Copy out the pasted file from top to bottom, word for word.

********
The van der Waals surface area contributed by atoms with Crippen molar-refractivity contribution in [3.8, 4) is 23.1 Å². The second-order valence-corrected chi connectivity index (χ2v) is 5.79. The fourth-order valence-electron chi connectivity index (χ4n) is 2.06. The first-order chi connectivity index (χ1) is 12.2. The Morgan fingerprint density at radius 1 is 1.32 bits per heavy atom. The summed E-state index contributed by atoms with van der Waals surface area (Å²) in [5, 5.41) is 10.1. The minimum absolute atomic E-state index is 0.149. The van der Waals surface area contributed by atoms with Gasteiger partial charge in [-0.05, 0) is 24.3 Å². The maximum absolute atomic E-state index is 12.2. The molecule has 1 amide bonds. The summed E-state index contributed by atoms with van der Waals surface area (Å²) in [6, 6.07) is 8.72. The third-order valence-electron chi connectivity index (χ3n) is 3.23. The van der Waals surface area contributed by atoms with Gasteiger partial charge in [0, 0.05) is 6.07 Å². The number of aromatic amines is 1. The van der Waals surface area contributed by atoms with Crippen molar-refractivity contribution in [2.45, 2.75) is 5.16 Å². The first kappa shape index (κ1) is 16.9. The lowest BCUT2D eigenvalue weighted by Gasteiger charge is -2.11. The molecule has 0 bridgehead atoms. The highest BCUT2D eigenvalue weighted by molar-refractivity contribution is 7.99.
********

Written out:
The van der Waals surface area contributed by atoms with Crippen molar-refractivity contribution in [3.8, 4) is 23.1 Å². The second-order valence-corrected chi connectivity index (χ2v) is 5.79. The fourth-order valence-electron chi connectivity index (χ4n) is 2.06. The first-order chi connectivity index (χ1) is 12.2. The Morgan fingerprint density at radius 1 is 1.32 bits per heavy atom. The summed E-state index contributed by atoms with van der Waals surface area (Å²) in [5, 5.41) is 10.1. The minimum absolute atomic E-state index is 0.149. The van der Waals surface area contributed by atoms with Gasteiger partial charge in [-0.05, 0) is 24.3 Å². The maximum absolute atomic E-state index is 12.2. The molecule has 1 amide bonds. The summed E-state index contributed by atoms with van der Waals surface area (Å²) in [6, 6.07) is 8.72. The third-order valence-electron chi connectivity index (χ3n) is 3.23. The van der Waals surface area contributed by atoms with Gasteiger partial charge in [0, 0.05) is 6.07 Å². The number of aromatic amines is 1. The van der Waals surface area contributed by atoms with Crippen molar-refractivity contribution in [2.45, 2.75) is 5.16 Å². The first kappa shape index (κ1) is 16.9. The lowest BCUT2D eigenvalue weighted by Gasteiger charge is -2.11. The molecule has 0 bridgehead atoms. The highest BCUT2D eigenvalue weighted by molar-refractivity contribution is 7.99.